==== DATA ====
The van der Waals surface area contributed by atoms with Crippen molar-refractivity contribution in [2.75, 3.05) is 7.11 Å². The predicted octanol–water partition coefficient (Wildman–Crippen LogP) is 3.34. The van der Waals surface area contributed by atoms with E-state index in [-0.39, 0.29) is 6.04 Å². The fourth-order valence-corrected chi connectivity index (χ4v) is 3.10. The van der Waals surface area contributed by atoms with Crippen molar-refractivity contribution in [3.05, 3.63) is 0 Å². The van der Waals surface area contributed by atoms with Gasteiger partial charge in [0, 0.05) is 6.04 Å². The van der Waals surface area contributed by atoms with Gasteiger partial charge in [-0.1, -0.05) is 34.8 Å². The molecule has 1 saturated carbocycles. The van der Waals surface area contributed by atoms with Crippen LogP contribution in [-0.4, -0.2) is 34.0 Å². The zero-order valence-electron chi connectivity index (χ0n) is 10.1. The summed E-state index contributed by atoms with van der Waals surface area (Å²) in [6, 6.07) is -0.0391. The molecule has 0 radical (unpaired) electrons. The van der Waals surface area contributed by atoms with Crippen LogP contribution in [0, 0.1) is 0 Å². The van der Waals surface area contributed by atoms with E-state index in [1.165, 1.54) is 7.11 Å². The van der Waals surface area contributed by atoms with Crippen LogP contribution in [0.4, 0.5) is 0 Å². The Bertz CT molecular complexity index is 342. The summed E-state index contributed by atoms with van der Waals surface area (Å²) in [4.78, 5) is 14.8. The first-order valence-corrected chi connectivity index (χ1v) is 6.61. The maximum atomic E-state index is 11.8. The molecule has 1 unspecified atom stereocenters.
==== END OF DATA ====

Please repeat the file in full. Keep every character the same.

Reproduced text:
The van der Waals surface area contributed by atoms with Crippen molar-refractivity contribution in [2.75, 3.05) is 7.11 Å². The predicted octanol–water partition coefficient (Wildman–Crippen LogP) is 3.34. The van der Waals surface area contributed by atoms with E-state index in [-0.39, 0.29) is 6.04 Å². The fourth-order valence-corrected chi connectivity index (χ4v) is 3.10. The van der Waals surface area contributed by atoms with Crippen molar-refractivity contribution in [3.05, 3.63) is 0 Å². The van der Waals surface area contributed by atoms with Gasteiger partial charge in [0, 0.05) is 6.04 Å². The van der Waals surface area contributed by atoms with Gasteiger partial charge in [-0.1, -0.05) is 34.8 Å². The molecule has 1 saturated carbocycles. The van der Waals surface area contributed by atoms with Crippen LogP contribution in [-0.4, -0.2) is 34.0 Å². The zero-order valence-electron chi connectivity index (χ0n) is 10.1. The summed E-state index contributed by atoms with van der Waals surface area (Å²) in [6, 6.07) is -0.0391. The molecule has 0 radical (unpaired) electrons. The van der Waals surface area contributed by atoms with Crippen LogP contribution in [0, 0.1) is 0 Å². The van der Waals surface area contributed by atoms with E-state index in [1.165, 1.54) is 7.11 Å². The van der Waals surface area contributed by atoms with Crippen LogP contribution in [0.4, 0.5) is 0 Å². The Bertz CT molecular complexity index is 342. The summed E-state index contributed by atoms with van der Waals surface area (Å²) in [4.78, 5) is 14.8. The first-order valence-corrected chi connectivity index (χ1v) is 6.61. The maximum atomic E-state index is 11.8. The molecule has 1 unspecified atom stereocenters.